The approval in the United States of now three frontline immunotherapy options has created a clinical dilemma regarding the optimal regimen for patients given the lack of level I comparative data of these three options. While the IMDC criteria were initially developed in the targeted therapy era to inform prognosis, they have been applied to trials of immunotherapy despite validation in this context. Nonetheless, these criteria are clinically relevant and allow for risk stratification of patients. These and other clinical factors will certainly play a role in therapy selection. Underlying comorbidities such as autoimmune disease or cardiovascular disease are important to consider when deciding on immunotherapy and VEGF targeted therapy combinations. Practical considerations include mode of drug administration and frequency of infusions. Additionally, toxicities and tolerability of dual immunotherapy vs. immunotherapy/VEGF inhibitor are important to consider as CheckMate-214 is the only trial to report improvements in patient reported QOL compared to sunitinib.
Questions remain regarding the role of frontline single agent VEGF inhibitor or checkpoint inhibitor. Cabosun (12,13) was a phase II trial of frontline cabozantinib vs. sunitinib in intermediate and poor-risk patients. The primary endpoint was PFS and compared to sunitinib, there was a statistically significant improvement in PFS of 8.2 vs. 5.6 months. There was no significant OS benefit although the HR for survival was 0.8 and the authors noted that the study was not sufficiently powered to detect OS differences. Keynote-427 (14,15) was a single arm, phase II trial of frontline pembrolizumab in advanced clear cell RCC (cohort A) and non-clear cell RCC (cohort B). The results of cohort A were most recently presented at the European Society for Medical Oncology (ESMO) meeting in 2019 with an ORR of 36% and PFS of 37.6% at 12 months (15). While immunotherapy combination regimens are the preferred regimens based on efficacy, patient factors may lead one to consider single agent VEGF inhibition or immunotherapy such as a contraindication to therapy, performance status, or concerns for tolerability of treatment.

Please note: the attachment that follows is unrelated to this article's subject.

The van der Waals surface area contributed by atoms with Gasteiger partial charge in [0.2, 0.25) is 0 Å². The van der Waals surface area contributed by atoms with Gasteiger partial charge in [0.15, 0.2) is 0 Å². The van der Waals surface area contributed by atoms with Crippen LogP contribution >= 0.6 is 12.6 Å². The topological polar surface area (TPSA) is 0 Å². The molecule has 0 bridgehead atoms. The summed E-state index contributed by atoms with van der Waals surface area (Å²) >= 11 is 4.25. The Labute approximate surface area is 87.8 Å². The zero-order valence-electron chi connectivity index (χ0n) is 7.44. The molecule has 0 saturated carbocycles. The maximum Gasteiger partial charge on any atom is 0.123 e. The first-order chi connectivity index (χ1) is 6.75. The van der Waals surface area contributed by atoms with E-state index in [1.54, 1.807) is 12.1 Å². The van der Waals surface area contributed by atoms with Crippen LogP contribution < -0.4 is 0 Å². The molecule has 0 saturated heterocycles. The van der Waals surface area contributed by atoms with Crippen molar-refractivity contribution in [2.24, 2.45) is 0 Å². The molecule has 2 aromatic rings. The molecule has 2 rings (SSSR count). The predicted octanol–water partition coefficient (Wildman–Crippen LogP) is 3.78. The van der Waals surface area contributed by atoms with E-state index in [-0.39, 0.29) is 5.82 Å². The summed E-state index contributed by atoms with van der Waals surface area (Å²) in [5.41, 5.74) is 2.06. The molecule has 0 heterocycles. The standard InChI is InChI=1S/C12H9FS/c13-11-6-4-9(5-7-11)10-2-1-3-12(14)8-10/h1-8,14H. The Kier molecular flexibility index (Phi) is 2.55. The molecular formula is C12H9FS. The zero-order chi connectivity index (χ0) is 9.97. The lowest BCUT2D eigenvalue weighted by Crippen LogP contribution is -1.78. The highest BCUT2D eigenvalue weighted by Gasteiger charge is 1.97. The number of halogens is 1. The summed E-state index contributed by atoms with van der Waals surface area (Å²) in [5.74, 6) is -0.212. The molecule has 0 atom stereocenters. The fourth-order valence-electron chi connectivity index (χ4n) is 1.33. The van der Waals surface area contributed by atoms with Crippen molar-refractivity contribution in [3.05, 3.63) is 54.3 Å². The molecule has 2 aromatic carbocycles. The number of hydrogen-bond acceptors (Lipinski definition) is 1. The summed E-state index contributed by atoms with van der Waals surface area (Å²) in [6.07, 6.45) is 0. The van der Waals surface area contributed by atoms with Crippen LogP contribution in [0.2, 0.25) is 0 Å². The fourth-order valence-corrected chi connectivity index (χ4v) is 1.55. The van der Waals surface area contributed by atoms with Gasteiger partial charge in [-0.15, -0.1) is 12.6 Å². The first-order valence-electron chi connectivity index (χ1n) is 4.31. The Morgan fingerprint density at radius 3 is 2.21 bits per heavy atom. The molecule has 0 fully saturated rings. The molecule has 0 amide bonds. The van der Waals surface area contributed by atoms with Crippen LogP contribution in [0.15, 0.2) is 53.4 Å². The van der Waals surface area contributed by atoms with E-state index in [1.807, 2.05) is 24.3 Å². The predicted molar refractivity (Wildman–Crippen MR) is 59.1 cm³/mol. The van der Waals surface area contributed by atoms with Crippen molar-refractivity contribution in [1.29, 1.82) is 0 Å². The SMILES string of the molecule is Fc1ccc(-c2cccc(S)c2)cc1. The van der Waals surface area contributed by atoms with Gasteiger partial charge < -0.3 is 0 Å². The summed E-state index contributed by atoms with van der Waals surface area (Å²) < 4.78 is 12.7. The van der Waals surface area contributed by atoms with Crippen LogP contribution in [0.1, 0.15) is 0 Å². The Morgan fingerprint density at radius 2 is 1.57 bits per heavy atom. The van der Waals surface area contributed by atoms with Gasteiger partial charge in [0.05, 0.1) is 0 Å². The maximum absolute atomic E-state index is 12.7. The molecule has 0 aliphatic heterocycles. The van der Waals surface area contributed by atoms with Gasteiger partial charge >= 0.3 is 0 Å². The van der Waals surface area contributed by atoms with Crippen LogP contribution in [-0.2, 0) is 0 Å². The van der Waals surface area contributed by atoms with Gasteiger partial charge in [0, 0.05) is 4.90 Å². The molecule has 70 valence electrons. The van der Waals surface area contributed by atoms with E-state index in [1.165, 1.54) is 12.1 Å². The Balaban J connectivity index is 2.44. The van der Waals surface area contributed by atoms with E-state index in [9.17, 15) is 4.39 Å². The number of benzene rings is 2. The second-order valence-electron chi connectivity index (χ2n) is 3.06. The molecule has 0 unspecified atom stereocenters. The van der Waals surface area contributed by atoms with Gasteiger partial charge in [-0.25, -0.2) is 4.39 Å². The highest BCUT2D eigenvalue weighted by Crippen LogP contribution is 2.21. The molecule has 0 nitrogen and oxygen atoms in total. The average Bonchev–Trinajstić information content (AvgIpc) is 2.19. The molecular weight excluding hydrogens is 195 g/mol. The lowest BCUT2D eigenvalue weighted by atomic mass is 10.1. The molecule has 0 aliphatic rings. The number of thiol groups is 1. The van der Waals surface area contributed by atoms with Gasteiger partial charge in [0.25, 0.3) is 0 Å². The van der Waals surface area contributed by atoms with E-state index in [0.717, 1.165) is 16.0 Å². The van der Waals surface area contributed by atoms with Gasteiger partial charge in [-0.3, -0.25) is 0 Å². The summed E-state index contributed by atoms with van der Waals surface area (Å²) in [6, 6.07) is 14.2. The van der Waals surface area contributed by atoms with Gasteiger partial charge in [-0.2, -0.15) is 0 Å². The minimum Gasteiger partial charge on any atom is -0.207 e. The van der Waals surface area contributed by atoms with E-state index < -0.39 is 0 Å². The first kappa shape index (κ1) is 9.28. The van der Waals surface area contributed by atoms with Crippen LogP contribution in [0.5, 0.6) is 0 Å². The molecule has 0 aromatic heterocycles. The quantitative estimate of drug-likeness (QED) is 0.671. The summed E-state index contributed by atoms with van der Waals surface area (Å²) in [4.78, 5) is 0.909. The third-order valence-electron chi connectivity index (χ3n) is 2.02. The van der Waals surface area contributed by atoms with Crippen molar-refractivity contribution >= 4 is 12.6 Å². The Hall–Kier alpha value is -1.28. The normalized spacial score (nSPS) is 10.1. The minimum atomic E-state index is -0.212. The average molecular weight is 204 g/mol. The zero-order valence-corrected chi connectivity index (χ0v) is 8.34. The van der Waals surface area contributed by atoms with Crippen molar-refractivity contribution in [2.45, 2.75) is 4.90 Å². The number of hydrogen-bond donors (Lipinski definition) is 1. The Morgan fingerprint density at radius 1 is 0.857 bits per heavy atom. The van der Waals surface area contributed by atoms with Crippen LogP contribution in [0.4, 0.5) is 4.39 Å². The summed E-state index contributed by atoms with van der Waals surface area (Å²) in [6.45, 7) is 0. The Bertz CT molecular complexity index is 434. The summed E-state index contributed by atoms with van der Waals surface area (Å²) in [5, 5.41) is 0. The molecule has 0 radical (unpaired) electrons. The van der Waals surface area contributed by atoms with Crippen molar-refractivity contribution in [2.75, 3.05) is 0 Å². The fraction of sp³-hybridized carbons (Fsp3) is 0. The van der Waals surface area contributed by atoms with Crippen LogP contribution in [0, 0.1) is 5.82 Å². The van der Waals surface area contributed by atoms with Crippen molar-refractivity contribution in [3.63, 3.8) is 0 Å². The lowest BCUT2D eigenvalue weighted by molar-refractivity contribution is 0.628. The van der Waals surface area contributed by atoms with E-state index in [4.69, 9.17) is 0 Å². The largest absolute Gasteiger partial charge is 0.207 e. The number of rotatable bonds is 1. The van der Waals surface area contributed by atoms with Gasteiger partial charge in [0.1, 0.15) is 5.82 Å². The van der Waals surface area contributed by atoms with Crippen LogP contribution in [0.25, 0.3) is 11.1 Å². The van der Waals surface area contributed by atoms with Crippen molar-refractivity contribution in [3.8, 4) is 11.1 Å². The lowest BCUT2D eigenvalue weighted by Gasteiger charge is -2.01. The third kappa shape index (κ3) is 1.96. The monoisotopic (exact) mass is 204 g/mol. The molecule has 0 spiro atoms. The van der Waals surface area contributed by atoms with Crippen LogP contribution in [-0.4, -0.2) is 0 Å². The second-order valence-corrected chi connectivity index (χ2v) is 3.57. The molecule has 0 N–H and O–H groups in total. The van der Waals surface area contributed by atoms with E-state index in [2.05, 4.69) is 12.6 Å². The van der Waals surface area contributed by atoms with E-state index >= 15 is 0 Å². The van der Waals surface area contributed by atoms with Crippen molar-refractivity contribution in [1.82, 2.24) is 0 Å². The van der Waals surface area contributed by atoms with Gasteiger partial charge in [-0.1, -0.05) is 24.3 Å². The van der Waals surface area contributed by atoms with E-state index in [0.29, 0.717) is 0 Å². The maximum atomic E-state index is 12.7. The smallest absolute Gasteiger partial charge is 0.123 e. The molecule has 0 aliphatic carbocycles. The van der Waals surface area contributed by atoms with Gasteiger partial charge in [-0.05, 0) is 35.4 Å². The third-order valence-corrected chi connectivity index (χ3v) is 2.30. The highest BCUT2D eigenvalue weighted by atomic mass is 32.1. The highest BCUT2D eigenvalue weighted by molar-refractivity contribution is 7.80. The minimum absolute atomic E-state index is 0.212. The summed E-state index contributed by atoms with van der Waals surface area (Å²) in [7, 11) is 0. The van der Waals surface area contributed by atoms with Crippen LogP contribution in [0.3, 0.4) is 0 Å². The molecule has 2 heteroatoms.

Biomarkers that inform tumor biology will be critical to improve therapy selection for patients. Although PD-L1 expression has prognostic significance, its role as a predictive biomarker in RCC is lacking. Additional biomarkers are warranted to improve therapy selection. The IMmotion150 trial, a phase II, multi-center trial of atezolizumab with and without bevacizumab vs. sunitinib in advanced clear cell RCC, examined the role of predictive biomarkers in understanding response to immunotherapy and VEGF inhibition (16). The trial developed angiogenesis, T-effector/IFN-γ response, and myeloid inflammatory gene expression signatures and correlated the signature with outcomes. Patients with an angiogenesishigh signature had improved responses to sunitinib over atezolizumab/bevacizumab and atezolizumab alone. The opposite was seen in patients with anangiogenesislow signature with greater responses to atezolizumab and atezolizumab/bevacizumab. This study suggests that there are likely molecularly defined subtypes of RCC that have differential responses to anti-VEGF therapy and immunotherapy. Identifying and standardizing the biomarkers to predict these subtypes will aid in selection of the ideal frontline regimen.